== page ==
It seems likely that the rest of Iraq would be the continuing state on Kurdish independence (so that its international law position remains unchanged), while a newly independent Kurdistan would be the successor state. The position of an independent Kurdistan in relation to international treaties would therefore likely to be as follows:

  • Treaties creating rights and obligations connected with territory would generally be considered to be automatically binding on an independent Kurdistan.
  • In respect of general treaties of a "law-making" nature to which any state can become a party as of right (including certain international human rights agreements, multilateral environmental agreements), an independent Kurdistan could (should it so wish) simply confirm unilaterally its intention to be bound by way of declaration to the depository of the treaty.
  • For treaties establishing international or inter-governmental organisations, or for other multilateral treaties with particular entry criteria, an independent Kurdistan would have to negotiate the terms of its membership.
  • Succession to bilateral "political" treaties (such as double taxation treaties and bilateral investment agreements) would require the agreement of the other state. This is usually done by way of an exchange of notes, but it can also be an opportunity for the other state to request re-negotiation. Given the level of foreign investment in the Kurdistan region of Iraq, the application or non-application of bilateral investment treaties should be of particular relevance.

There is also an argument to say that treaties which reflect generally accepted rules of international law bind a successor state by virtue of the concept of the acquired rights of the inhabitants of the state, although this position is less clear.

What would the impact be on applicable laws?

The bulk of law enacted by Iraq's federal government is directly applicable in the Kurdistan Region. Where Iraqi law applies in the Kurdistan Region and there is a conflict between that legislation and a KRG law, the KRG law takes precedence, unless the law relates to an area within federal control under the Iraqi constitution. In practice, the law is the same or very similar in many areas, although there are some variations introduced through local implementing regulations. For example, the same Companies Law applies in the Kurdistan Region as the rest of Iraq but there are few restrictions in the Kurdistan Region on the transfer of shares and uses of Representative Offices.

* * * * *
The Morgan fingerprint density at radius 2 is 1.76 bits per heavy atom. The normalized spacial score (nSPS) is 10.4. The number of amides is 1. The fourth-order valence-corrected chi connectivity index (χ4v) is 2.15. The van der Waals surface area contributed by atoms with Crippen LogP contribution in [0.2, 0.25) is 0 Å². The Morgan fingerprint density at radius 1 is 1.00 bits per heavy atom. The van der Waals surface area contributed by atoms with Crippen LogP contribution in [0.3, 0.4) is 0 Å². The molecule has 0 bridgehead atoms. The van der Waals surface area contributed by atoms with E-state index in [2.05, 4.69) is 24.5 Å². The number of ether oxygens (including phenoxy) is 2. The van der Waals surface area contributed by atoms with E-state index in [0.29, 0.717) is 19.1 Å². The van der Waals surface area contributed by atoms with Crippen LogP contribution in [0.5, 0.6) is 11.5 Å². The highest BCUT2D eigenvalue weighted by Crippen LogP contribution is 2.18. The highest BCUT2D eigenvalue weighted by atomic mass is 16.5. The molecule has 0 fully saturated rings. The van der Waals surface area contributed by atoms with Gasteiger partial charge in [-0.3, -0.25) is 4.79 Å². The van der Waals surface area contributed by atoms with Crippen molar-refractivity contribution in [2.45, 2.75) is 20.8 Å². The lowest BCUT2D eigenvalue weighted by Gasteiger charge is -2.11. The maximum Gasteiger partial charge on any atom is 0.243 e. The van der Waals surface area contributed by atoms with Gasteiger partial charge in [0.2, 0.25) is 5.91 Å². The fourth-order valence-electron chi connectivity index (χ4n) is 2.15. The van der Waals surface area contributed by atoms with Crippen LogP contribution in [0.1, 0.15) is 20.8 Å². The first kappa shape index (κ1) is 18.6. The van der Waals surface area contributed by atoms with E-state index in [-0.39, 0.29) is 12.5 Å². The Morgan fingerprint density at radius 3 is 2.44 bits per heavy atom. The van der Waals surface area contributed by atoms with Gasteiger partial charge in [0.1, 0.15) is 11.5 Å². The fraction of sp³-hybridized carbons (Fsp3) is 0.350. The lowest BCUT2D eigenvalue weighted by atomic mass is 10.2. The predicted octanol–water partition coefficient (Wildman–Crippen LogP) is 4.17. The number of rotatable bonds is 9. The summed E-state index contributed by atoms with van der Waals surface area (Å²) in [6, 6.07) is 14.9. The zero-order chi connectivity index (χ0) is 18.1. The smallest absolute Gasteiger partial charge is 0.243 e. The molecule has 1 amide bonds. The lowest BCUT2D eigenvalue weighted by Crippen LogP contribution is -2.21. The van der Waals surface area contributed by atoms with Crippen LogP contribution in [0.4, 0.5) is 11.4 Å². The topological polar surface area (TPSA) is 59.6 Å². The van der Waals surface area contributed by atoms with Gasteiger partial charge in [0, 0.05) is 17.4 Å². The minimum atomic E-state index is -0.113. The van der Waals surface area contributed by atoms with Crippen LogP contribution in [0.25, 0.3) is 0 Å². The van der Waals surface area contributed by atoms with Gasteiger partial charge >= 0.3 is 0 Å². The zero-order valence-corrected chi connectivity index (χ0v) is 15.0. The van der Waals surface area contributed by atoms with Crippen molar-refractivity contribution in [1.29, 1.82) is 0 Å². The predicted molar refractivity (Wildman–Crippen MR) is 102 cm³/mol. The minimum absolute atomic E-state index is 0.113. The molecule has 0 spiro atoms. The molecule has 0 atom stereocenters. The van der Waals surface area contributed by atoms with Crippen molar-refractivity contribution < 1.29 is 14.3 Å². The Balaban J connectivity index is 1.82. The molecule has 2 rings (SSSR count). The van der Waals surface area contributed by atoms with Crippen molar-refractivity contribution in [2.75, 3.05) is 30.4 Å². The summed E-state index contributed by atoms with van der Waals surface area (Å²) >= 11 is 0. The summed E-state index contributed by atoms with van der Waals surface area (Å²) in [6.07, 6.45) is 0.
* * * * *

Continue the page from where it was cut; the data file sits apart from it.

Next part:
On independence, the KRG would be required to introduce new legislation replacing the Iraqi laws that would no longer automatically apply. While we would expect this to be a fairly mechanical process in most areas, there is a risk that investors could find their position adversely affected by new legislation. That said, there are two factors mitigating this risk that international oil companies which are party to Production Sharing Contracts with the KRG benefit from.

The first of these is that the Kurdistan Oil Law already purports to repeal the application of all other existing Iraqi law, providing that:

"no Federal legislation or other law, and no agreement, contract, memorandum of understanding or other Federal instrument shall have application to Petroleum Operations except with the express agreement of the Regional Government and pursuant to the provisions of this Law"

In the context of petroleum laws, then, there may not be a large difference to the laws applicable in Kurdistan following independence, given that Iraqi Federal law is already expressly disapplied by Kurdish law.

The other positive is that the terms of the PSCs concluded with the KRG (which the Kurdish state should become a party to upon independence, on which see below) should also provide additional protection to investors against any adverse changes in law consequent upon succession, in the form of a stabilisation clause.

The KRG Model PSC provides at Article 43 that: